At The Stove House, we are keen to ensure our customers are kept safe and informed about the products they buy from us as are our manufacturers.
IMPORTANT: Biofuel fireplaces produce a REAL FLAME, requiring extra care and attention, understanding of the product and strict following of the instructions is essential.
There are currently no safety standards regarding bioethanol fireplaces in the UK but we and the manufacturers of these fires would like to advise any of our clients who intend to purchase one to read and follow these instructions before use.
- Do not put any flammable items in close proximity to the fireplace.
We do not recommend the use of any accessory which goes inside the container such as NOTE ON CERAMIC 'SPONGE', 'WOOL' or MATTING to extend the burning time. Beside the fact that our manufacturers have not found accessory of this sort which actually does work, first and most important risk is the possibility of small cinders still glowing at the base of the fire when the flame has already gone out on the surface. If this happens and you are refilling your fire, it could potentially be very dangerous as the pouring fuel could quickly re-gnite. In any case, ALWAYS check for cinders when refilling your Bio Ethanol Fireplace or burner.
When used as a freestanding unit outside a fireplace opening, position the stove with a minimum clearance area of one metre away from highly flammable materials (e.g. curtains, sofas, etc.). The fireplace can only be placed against heat-resistant surfaces and walls; no wallpaper is suitable (if your wall is not heatproof line it with fireproof cement or fireboard and optional fireproof paint).
- When used inside an opening, ensure the housing is fully fireproof and leave a minimum 10 cm gap above the stove to allow the air flow for the vents on the top.
- Position only on non-flammable, even and solid surfaces. Do not position the fireplace where any draughts could make the flame behave erratically.
- When hanging something on the wall above the stove, make sure you leave a minimum 60 cm gap above it as the wall will get hot.
- As there is no smoke given off by our bioethanol fires, you don't need to worry about smoke
damage to your TV. Nevertheless, we recommend that you only place a TV above a bio ethanol
fireplace that has a closed top, such as the MARLOW. We recommend a minimum of 15cm
between the top of the fireplace and the bottom of the TV.
- When adding real logs *underneath, make sure you allow for a minimum 3 cm gap between the logs and the burner box. (*Only certain models have room for log storage underneath)
- Ensure the fireplace is securely installed before proceeding to use the appliance.
- DO NOT FILL WHEN WARM OR IN OPERATION
- Ensure that children, other persons & animals are adequately supervised during the use of this
- Never put petrol inside or near the biofire. This is extremely dangerous.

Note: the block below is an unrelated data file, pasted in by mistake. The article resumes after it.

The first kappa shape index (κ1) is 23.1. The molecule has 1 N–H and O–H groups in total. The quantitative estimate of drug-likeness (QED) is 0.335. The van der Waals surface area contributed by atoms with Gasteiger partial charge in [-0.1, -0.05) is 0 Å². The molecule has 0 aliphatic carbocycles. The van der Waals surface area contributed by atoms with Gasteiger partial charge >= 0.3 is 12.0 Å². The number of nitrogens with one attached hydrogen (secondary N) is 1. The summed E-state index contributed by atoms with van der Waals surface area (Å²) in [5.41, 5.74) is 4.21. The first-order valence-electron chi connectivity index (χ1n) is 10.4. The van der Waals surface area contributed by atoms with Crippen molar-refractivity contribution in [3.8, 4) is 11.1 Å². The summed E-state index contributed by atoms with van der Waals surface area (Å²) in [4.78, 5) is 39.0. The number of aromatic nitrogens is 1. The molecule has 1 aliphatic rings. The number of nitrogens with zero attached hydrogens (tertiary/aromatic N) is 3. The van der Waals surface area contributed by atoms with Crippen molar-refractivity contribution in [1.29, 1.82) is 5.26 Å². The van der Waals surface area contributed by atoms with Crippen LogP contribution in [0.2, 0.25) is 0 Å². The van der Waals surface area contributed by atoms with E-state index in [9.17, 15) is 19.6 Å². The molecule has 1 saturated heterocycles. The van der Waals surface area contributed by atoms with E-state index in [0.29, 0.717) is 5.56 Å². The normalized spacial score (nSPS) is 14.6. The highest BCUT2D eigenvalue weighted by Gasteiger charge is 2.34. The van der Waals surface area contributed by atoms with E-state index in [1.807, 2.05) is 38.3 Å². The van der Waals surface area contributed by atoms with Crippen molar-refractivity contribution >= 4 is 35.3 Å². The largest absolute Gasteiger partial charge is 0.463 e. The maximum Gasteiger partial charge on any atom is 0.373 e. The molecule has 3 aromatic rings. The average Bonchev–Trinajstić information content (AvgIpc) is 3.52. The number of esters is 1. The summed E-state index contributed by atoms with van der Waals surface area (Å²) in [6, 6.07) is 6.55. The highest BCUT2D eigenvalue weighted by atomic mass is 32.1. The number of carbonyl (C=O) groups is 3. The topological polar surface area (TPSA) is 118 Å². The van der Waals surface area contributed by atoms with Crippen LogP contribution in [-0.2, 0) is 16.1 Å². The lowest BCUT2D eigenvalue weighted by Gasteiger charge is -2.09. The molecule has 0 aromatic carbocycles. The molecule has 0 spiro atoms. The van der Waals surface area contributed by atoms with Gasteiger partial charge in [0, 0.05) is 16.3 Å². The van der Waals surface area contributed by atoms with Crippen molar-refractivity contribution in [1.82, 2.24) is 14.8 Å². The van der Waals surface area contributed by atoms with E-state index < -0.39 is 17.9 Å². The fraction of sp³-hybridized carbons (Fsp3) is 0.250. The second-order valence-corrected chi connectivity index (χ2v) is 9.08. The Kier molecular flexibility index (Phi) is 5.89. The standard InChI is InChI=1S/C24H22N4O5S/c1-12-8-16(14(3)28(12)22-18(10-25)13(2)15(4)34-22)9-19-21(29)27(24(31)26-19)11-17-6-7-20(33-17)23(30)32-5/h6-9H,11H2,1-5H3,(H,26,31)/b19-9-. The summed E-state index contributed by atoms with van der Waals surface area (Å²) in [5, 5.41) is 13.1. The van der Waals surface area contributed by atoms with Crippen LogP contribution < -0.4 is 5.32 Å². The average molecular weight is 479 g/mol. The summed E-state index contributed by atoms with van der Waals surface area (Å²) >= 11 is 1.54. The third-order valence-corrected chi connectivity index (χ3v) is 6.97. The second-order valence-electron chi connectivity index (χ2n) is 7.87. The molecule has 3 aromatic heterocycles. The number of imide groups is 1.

- Only use in adequately ventilated rooms with a minimum volume of 40 cubic metres. (Note: for
the TWIN MARLOW the min volume is 50 cubic metres)
- Never leave a lit fire unattended.
- The fireplace is meant for use as a secondary heat source and is not suitable for cooking food or boiling water.
- Do not use as a multi-burner or open fire.
- Do not use any other liquid or solid combustible materials other than bioethanol fuel.
- Always extinguish the fire fully before going to sleep.
- Before refilling the steel fuel box with the bioethanol fuel, always ensure the fuel box has returned
to room temperature (this takes approximately 30 minutes from extinguishing the fire).
- Bioethanol combustion uses oxygen from the air inside the room and releases carbon dioxide
(non-toxic) and water vapors. The room should be well ventilated with enough oxygen and fresh
air being supplied (e.g. partly open window/air vents).
- Do not block any existing air vents in the room.
- These fireplaces become hot with use, especially external surfaces.
- Always stay at least 1 metre from the bioethanol fireplace when lit.
- Not suitable for continuous operation.
- Keep children and pets a safe distance from the fireplace. We recommend that you use a “Firescreen” to keep children and pets away from the fireplace.
- Do not allow your hair or clothes to get near the lit fireplace.
- Do not blow into or fan the fire.
- Do not place paper, cardboard, fabric, clothing or any other flammable materials on or around the
- Do not smoke while lighting or anywhere near the fireplace.
- Do not operate if under the influence of alcohol, drugs or prescribed medication.
- The stainless steel fuel box supplied must be replaced if there are any signs of cracks, corrosion or
- Always observe local legislation.
- Do not use near flammable gas.
- Only use parts supplied or approved by the supplier of your bioethanol fireplace.
- Do not put any ornaments or flammable items on top of the fireplace at any time.
- Never cover or obstruct any air slots or ventilation slots.
- If your fireplace includes glass, always have it in place when the fire is lit.
- If your fireplace has a door, ensure that it remains closed during the operation of the fireplace.
- Never stand on a chair or stool etc to pour your bioethanol fuel in the fuel box.
- Never change the construction of the fireplace.
- When the fuel is about to run out, you may hear a sound similar to a puff. This is the fuel burning
out at the end of its time and is quite safe.
- Take care not to damage, knock or scratch the safety glass. Doing so may impair on its
performance or risk the glass shattering.
- If you need to relocate your fireplace, always ensure it is fully cooled before moving.
Here is a detailed segment from one of our suppliers informing you about the safety of bioethanol fires.
Are There Any Safety Standards on Bio Ethanol Fires?
There are currently no safety standards regarding bioethanol fireplaces in the UK. However, due to the popularity of the fireplaces running on bioethanol fuel, it is only a matter of time before new regulations and legal requirements will be created to govern the safety of the general public and protect consumers from companies exploiting the gap in the legislation and products that may be dangerous. The most important aspect of the safety of a bioethanol fireplace is that the product is clearly labeled, clearly described and tested, so that the end user knows how to handle the device safely.